Living and Working with Parkinson’s Disease – Suzanne’s Story
Monday, 20th April 2020

Recent interviews conducted by Shake It Up supporter Maree Faulkner with 21 Australians living with Parkinson’s explored the impact of their diagnosis on their career.  Our Pause 4 Parkinson’s campaign this year shines a light on this important issue.

Living on the mid north coast of NSW, Suzanne Penson is one of those people whose energy and enthusiasm seem boundless.

Suzanne is a full-time teacher / librarian, teaching information and digital literacy as well as being responsible for 2 school Libraries at the high school at which she teaches.  She is also the President of the Mid North Coast Sub-Branch of the Independent Education Union and a member of its General Executive and was recently elected to the Federal Executive of the IEUA.  But there is even more happening in Suzanne’s professional life – she is the co-director of a youth writing festival.  First established in 2017, Litfest2444 grew rapidly to involve over a thousand students in its second year and plans are well underway for the 2020 event, which will include visual, oral and digital contributions from presenters to high school students from across the region.

Suzanne’s level of energy and focus is serving her well in her response to the news she received three years ago.  Suzanne has Parkinson’s Disease (PD), a degenerative neurological condition with no defined cause and, as yet, no cure.

The symptoms of PD vary greatly between individuals and over time. Initially Suzanne noticed that her handwriting was becoming messy. Then she began having trouble controlling her computer mouse and a sudden jerking of her arm.  In 2018 she was shocked to be told she had PD, an experience made even worse by the blunt and negative way in which the information was delivered.  She was told she might have “5 or 10 good years left”.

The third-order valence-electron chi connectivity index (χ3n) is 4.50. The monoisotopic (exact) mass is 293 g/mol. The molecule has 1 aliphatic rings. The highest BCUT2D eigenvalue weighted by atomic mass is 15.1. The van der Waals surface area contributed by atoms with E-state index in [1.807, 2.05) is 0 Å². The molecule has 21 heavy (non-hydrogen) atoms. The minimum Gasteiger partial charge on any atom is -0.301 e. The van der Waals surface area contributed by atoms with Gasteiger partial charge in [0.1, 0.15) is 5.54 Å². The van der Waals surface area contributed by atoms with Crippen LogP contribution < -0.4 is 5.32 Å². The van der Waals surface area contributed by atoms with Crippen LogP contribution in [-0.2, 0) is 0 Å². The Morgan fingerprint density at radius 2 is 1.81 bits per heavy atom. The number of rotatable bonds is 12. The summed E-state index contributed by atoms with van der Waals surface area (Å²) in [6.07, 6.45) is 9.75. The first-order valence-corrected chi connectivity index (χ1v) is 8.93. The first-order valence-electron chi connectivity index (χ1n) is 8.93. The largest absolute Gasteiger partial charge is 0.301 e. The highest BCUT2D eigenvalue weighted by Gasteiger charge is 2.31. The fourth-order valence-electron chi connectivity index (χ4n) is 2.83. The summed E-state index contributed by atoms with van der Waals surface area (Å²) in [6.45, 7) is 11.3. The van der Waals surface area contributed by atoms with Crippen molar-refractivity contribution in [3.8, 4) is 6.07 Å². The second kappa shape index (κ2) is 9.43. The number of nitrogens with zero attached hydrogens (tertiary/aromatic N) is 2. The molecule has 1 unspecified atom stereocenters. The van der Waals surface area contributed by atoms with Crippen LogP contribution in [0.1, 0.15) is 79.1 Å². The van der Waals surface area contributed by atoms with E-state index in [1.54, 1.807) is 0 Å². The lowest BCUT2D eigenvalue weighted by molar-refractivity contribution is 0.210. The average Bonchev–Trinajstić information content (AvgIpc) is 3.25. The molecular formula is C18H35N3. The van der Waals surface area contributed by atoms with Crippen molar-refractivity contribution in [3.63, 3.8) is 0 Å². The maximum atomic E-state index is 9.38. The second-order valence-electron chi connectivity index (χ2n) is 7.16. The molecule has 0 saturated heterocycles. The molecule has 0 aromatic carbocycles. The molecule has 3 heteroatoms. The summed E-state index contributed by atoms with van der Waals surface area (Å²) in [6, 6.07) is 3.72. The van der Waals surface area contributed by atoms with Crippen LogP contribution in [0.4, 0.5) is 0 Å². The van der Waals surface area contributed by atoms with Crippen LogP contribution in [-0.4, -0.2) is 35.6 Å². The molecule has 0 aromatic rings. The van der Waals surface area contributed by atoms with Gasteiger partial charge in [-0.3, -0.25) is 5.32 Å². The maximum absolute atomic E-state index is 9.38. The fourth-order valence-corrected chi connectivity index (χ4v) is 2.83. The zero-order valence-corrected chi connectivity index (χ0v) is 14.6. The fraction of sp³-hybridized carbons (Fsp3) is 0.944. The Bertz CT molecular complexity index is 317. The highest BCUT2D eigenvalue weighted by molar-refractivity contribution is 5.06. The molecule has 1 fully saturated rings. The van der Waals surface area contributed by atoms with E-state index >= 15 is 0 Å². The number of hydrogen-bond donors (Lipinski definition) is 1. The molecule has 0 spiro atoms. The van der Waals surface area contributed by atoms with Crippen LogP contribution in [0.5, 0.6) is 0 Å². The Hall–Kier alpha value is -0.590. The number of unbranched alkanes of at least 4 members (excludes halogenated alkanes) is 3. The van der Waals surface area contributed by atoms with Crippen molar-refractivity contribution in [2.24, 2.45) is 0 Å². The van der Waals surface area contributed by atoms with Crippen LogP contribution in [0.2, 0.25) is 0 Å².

At 54 years of age, Suzanne was devastated…… for a week. But then she sought out information through Shake It Up Australia, Michael J Fox Foundation, Parkinson’s NSW, academic journals and consulted a broad range of health professionals.  She discovered that everyone’s experience of PD is different and that there are continuing advances in the research and treatment of the disease, including a broad range of complementary interventions and she decided to get on with living her life and managing the treatment of her own condition.

She told her Principal and colleagues, who responded with empathy and practical assistance. Like many people with PD, Suzanne doesn’t want sympathy, she wants acknowledgment of the reality of her situation and the adjustments necessary to enable her to continue with her work and her interests.  The school arranged for an Occupational Therapy assessment, which identified the  changes which have assisted Suzanne in her day to day work.  An increasing tremor and difficulty with fine motor movement are proving challenging, but they are not preventing Suzanne’s continued high level of contribution to her own school, the teaching profession and her passion for developing the literacy of young people.

Her advice to others diagnosed with PD: “Don’t go worst case scenario.  Take control of your own situation” and to the employers and colleagues of people with PD: “Don’t write them off.  Ask them what they need to get on with their work and their lives”.

When the time eventually comes for retirement, Suzanne is looking forward to increasing her engagement in support for refugees, politics and travel.  There is so much yet to be done!

 

Pause 4 Parkinson’s is this April. 

Host a virtual fundraiser and connect with your friends and family to help raise funds for Parkinson’s research. Being in social isolation has opened up lots of new ways of connecting.

Get involved and have fun hosting a virtual event or doing your own personal challenge.

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